There is more to the story, and we will return to it at a later date with the Porter-Knight cars prepared for entry in the 1915 Indianapolis 500. They were equipped with a sleeve-valve racing engines that Porter’s friend John North Willys built. The post-war Porter car built in Bridgeport, Connecticut, will also be covered. It used the remaining parts left over from the F.R.P. and was overseen by Porter’s son Robert Brewster Porter who became the chief engineer for Porter.
If any of our readers can point us to any more information or photos covering the F.R.P., the Porter-Knights and the Porter please let us know.
Before the debut of the first Volvo in 1927, Swedish car buyers were entirely dependent on imports. While they often chose European automobiles, a surprising number of American built cars found their way into their garages. Case in point is this big 1928 Packard 443 convertible sedan with a rarely seen custom body by Norrmalms of Stockholm. Along with the unusual “C” pillar configuration, this car displays the old style drum headlights that would disappear in the succeeding year. A significant number of Swedes preferred U.S. built cars and dealers would continue to import a relatively large percentage of them both before and after World War II.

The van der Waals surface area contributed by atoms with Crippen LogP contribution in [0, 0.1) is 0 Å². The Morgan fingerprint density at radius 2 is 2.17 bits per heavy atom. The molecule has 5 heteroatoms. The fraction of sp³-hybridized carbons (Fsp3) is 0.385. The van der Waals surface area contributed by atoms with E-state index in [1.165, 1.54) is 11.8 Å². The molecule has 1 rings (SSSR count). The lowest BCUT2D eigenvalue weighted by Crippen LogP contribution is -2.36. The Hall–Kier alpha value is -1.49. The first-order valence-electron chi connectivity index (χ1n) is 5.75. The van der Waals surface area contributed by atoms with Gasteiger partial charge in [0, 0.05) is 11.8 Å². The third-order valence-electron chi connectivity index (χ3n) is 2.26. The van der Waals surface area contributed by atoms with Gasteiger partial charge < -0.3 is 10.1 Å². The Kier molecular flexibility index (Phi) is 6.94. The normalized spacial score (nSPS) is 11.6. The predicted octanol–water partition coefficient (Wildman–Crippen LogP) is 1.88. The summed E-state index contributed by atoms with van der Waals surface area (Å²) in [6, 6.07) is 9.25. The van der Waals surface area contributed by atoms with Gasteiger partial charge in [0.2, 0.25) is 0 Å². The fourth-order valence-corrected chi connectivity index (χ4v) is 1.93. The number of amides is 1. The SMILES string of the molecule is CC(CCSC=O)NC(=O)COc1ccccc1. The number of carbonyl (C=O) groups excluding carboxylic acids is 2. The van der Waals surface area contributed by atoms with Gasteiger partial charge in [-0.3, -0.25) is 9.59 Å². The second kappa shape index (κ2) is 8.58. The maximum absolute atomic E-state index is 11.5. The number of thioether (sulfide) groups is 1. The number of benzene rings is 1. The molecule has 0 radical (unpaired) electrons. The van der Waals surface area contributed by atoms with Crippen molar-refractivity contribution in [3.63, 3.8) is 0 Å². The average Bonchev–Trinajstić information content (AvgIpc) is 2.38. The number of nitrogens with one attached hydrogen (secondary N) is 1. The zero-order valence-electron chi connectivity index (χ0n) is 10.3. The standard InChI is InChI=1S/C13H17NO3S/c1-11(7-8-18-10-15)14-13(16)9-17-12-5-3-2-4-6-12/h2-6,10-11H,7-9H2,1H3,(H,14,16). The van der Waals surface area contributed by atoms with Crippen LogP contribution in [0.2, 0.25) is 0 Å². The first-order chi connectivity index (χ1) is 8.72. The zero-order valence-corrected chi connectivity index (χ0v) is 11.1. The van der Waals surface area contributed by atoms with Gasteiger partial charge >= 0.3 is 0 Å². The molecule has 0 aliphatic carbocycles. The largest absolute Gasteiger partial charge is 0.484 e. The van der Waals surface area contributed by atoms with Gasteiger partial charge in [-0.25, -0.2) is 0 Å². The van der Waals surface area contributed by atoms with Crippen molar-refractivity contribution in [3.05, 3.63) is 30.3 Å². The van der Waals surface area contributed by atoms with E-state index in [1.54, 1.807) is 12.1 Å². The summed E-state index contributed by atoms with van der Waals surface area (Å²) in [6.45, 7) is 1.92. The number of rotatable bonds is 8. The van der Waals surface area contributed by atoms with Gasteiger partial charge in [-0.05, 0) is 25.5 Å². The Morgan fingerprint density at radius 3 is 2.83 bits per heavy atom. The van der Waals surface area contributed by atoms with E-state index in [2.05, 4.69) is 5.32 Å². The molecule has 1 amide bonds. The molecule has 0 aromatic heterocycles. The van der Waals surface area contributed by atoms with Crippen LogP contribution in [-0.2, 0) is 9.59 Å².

While not related directly to Packard’s Scandanavian marketing, the article from the September 10, 1927 issue of Automotive Industries seen below describes in great detail some of the mechanical features of the 1928 Packard and relates them to their aircraft engines. As you may know, Packard supplied many excellent powerplants for airplanes in the period immediately preceding and during World War I and this article seeks to capitalize on that reputation.
Photos (above) courtesy of Jerry Lettieri. The same images can be found in Hugo Pfau’s book, “The Coachbuilt Packard”, who identified the coach builder. A reference to a book about Swedish coachbuilt Packards can be found here.
Of interest and also published during 1927 is an article (below) all about the very impressive Packard 2775 cubic inch, 1200 horsepower X-24 aircraft engine as shown in the October 8, 1927 issue of Automotive Industries. In it you can see the features of the unique power plant, with its very unusual multiple valve spring configuration. The angled arrangement of the seven springs was said to facilitate valve rotation and the earlier article (above) references this design when discussing the car’s dual spring arrangement .
The unique seven spring angled assembly for each valve of the X-24 engine.
Surplus engines (most notably the Liberty V-12 as seen below) could be had for a song at the end of The Great War and in the late teens and early 1920′s found their way into what were the fastest boats in the world at the time. Such famous craft as the Miss Detroit III (winner of the 1918 and 1919 Gold Cup races at Detroit) and Miss Detroit IV, Gar Wood’s famous Gar Junior, Baby Gar, Miss America and Miss America II employed these mighty motors.
The Packard 4M-2500 engine, used in U.S. Navy PT boats during World War II, was based on the 1925 Liberty aircraft engine as well, once again proving the quality of that initial design so very many years later.